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Cook County parenting plan modification lawyerDivorce often means many changes for both the couple that is ending their marriage and any children they have. In some cases, one of the parents may decide a change of scenery will be good for him or her as a way of moving on. In addition, a parent may want to move to be closer to family for support, or a job transfer may take him or her to another city or state. Regardless of the reasons, relocating with a child after a divorce can prove to be a difficult adjustment for all involved. Under Illinois law, in order for the custodial parent to move out of the state, he or she may require permission from his or her child’s other parent or from the court. 

Coming to an Agreement

In Illinois, the parent who wishes to relocate with the child must provide a minimum of 60 days’ notice (in writing) to the other parent. A copy of the notice will also need to be submitted in family court and include the date of the move, the location of the new residence, and approximately how long the relocation will last.

If the custodial parent receives approval from the child’s noncustodial parent to move out of the state, the parents can usually avoid further legal action, although the court will need to give final approval based on what is in the child’s best interests. It is important to put any agreement in writing and have it notarized. This helps make sure both parents are protected regarding parenting time (visitation) arrangements.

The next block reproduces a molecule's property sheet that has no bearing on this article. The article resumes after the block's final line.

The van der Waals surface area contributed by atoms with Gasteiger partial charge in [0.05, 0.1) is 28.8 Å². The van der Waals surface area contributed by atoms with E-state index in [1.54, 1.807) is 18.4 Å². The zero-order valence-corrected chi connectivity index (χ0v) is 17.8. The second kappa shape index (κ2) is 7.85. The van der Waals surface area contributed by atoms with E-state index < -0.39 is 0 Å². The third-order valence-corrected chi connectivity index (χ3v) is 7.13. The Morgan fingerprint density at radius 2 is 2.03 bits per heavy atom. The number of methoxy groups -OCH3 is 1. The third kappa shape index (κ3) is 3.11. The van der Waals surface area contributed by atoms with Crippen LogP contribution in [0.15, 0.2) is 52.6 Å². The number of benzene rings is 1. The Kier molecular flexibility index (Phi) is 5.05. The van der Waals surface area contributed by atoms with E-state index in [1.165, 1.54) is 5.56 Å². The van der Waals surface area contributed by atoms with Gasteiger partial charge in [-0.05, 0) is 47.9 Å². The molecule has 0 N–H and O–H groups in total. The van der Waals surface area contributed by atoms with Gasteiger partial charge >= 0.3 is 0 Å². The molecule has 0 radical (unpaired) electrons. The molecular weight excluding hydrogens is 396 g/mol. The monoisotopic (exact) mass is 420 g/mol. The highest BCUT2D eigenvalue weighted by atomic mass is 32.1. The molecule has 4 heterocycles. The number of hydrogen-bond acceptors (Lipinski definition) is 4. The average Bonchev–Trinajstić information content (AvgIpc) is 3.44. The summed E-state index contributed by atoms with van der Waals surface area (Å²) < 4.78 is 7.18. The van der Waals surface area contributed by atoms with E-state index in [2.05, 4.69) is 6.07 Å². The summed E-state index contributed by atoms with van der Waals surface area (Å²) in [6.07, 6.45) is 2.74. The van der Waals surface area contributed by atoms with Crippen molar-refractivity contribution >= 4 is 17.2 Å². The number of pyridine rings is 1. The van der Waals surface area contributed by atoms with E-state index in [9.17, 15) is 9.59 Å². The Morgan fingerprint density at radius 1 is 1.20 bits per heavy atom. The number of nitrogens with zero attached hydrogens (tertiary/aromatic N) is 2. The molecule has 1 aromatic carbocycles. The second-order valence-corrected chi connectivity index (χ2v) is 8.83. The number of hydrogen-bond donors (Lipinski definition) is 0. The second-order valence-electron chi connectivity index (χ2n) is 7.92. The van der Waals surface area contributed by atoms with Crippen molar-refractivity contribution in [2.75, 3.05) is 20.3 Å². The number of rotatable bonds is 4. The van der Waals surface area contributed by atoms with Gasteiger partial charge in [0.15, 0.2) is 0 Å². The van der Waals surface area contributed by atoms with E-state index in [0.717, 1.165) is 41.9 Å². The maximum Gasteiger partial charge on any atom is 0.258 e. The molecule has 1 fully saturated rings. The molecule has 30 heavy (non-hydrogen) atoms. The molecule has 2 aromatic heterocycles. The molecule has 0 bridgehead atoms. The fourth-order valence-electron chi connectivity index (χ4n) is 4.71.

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Oak Park parenting plan enforcement attorneyManaging a divorce can be a stressful and difficult situation for all parties involved, but it is critical to remember that the child’s needs are what is most important. Adolescents who have the opportunity to spend time and receive love and affection from both parents have been shown to have more mental and emotional stability. Visitation, which is now referred to as parenting time in the state of Illinois, is the regular time that a parent is granted with his or her child in the divorce decree. However, in some cases, one parent might not follow the legally binding court orders that were set in place. When this occurs, it is crucial to work with a family law attorney to determine what legal steps should be taken. 

How Is Parenting Time Established?

According to 750 ILCS 5/602.7, parenting time rights can first be decided upon by the child's parents if they present a written parenting plan that the court can approve. When an arrangement cannot be agreed upon by both parties, however, a judge will make the decision based on multiple relevant factors. Parents are presumed to be fit, and both parents have a right to reasonable parenting time. Unless it is demonstrated through compelling evidence that the child's physical, mental, or emotional health is put at risk by being with one parent, there typically will not be any restrictions put in place on either parent’s parenting time.

Consequences of Violating Parenting Time

When a divorce decree is issued, it functions as a court order that parents are required to follow. If it is determined by a judge that one of the parents has disregarded a court-ordered parenting agreement, that parent may be penalized in a variety of ways, including:

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